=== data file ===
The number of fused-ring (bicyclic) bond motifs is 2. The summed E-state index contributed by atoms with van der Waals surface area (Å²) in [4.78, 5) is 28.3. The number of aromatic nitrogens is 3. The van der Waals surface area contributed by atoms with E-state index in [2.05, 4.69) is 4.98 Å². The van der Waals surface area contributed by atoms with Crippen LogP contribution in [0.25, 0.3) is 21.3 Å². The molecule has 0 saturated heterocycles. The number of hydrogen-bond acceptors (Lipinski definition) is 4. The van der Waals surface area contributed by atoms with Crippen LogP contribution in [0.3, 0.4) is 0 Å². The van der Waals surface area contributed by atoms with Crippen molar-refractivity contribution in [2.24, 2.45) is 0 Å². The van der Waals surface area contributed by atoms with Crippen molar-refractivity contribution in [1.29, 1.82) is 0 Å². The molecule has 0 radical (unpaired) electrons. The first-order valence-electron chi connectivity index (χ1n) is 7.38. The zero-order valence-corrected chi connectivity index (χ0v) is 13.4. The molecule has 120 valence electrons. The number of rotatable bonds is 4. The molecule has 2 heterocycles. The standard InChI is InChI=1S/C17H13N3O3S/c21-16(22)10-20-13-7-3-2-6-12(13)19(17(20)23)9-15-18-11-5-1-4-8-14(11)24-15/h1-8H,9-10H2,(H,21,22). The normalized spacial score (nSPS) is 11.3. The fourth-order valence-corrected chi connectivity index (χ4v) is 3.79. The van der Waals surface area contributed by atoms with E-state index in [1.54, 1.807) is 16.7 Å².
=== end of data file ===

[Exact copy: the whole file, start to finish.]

The number of fused-ring (bicyclic) bond motifs is 2. The summed E-state index contributed by atoms with van der Waals surface area (Å²) in [4.78, 5) is 28.3. The number of aromatic nitrogens is 3. The van der Waals surface area contributed by atoms with E-state index in [2.05, 4.69) is 4.98 Å². The van der Waals surface area contributed by atoms with Crippen LogP contribution in [0.25, 0.3) is 21.3 Å². The molecule has 0 saturated heterocycles. The number of hydrogen-bond acceptors (Lipinski definition) is 4. The van der Waals surface area contributed by atoms with Crippen LogP contribution in [0.3, 0.4) is 0 Å². The van der Waals surface area contributed by atoms with Crippen molar-refractivity contribution in [2.24, 2.45) is 0 Å². The van der Waals surface area contributed by atoms with Crippen molar-refractivity contribution in [1.29, 1.82) is 0 Å². The molecule has 0 radical (unpaired) electrons. The first-order valence-electron chi connectivity index (χ1n) is 7.38. The zero-order valence-corrected chi connectivity index (χ0v) is 13.4. The molecule has 120 valence electrons. The number of rotatable bonds is 4. The molecule has 2 heterocycles. The standard InChI is InChI=1S/C17H13N3O3S/c21-16(22)10-20-13-7-3-2-6-12(13)19(17(20)23)9-15-18-11-5-1-4-8-14(11)24-15/h1-8H,9-10H2,(H,21,22). The normalized spacial score (nSPS) is 11.3. The fourth-order valence-corrected chi connectivity index (χ4v) is 3.79. The van der Waals surface area contributed by atoms with E-state index in [1.54, 1.807) is 16.7 Å².